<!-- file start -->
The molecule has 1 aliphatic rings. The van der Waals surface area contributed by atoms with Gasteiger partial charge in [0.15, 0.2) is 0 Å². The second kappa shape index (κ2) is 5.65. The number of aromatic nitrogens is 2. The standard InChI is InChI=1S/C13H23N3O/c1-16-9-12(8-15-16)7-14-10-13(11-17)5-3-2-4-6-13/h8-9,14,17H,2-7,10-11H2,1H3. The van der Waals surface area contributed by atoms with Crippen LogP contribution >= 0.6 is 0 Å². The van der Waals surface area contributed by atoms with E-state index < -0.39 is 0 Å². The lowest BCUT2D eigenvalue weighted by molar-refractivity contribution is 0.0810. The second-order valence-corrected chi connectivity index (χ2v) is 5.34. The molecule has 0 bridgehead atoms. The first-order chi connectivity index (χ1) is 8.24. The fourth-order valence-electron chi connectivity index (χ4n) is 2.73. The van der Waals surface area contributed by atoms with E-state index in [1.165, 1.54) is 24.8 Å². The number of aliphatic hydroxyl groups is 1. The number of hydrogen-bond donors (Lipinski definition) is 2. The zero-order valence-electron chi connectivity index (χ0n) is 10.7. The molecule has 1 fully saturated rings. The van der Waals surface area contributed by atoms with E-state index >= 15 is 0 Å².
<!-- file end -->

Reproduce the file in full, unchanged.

The molecule has 1 aliphatic rings. The van der Waals surface area contributed by atoms with Gasteiger partial charge in [0.15, 0.2) is 0 Å². The second kappa shape index (κ2) is 5.65. The number of aromatic nitrogens is 2. The standard InChI is InChI=1S/C13H23N3O/c1-16-9-12(8-15-16)7-14-10-13(11-17)5-3-2-4-6-13/h8-9,14,17H,2-7,10-11H2,1H3. The van der Waals surface area contributed by atoms with Crippen LogP contribution >= 0.6 is 0 Å². The van der Waals surface area contributed by atoms with E-state index < -0.39 is 0 Å². The lowest BCUT2D eigenvalue weighted by molar-refractivity contribution is 0.0810. The second-order valence-corrected chi connectivity index (χ2v) is 5.34. The molecule has 0 bridgehead atoms. The first-order chi connectivity index (χ1) is 8.24. The fourth-order valence-electron chi connectivity index (χ4n) is 2.73. The van der Waals surface area contributed by atoms with E-state index in [1.165, 1.54) is 24.8 Å². The number of aliphatic hydroxyl groups is 1. The number of hydrogen-bond donors (Lipinski definition) is 2. The zero-order valence-electron chi connectivity index (χ0n) is 10.7. The molecule has 1 fully saturated rings. The van der Waals surface area contributed by atoms with E-state index >= 15 is 0 Å².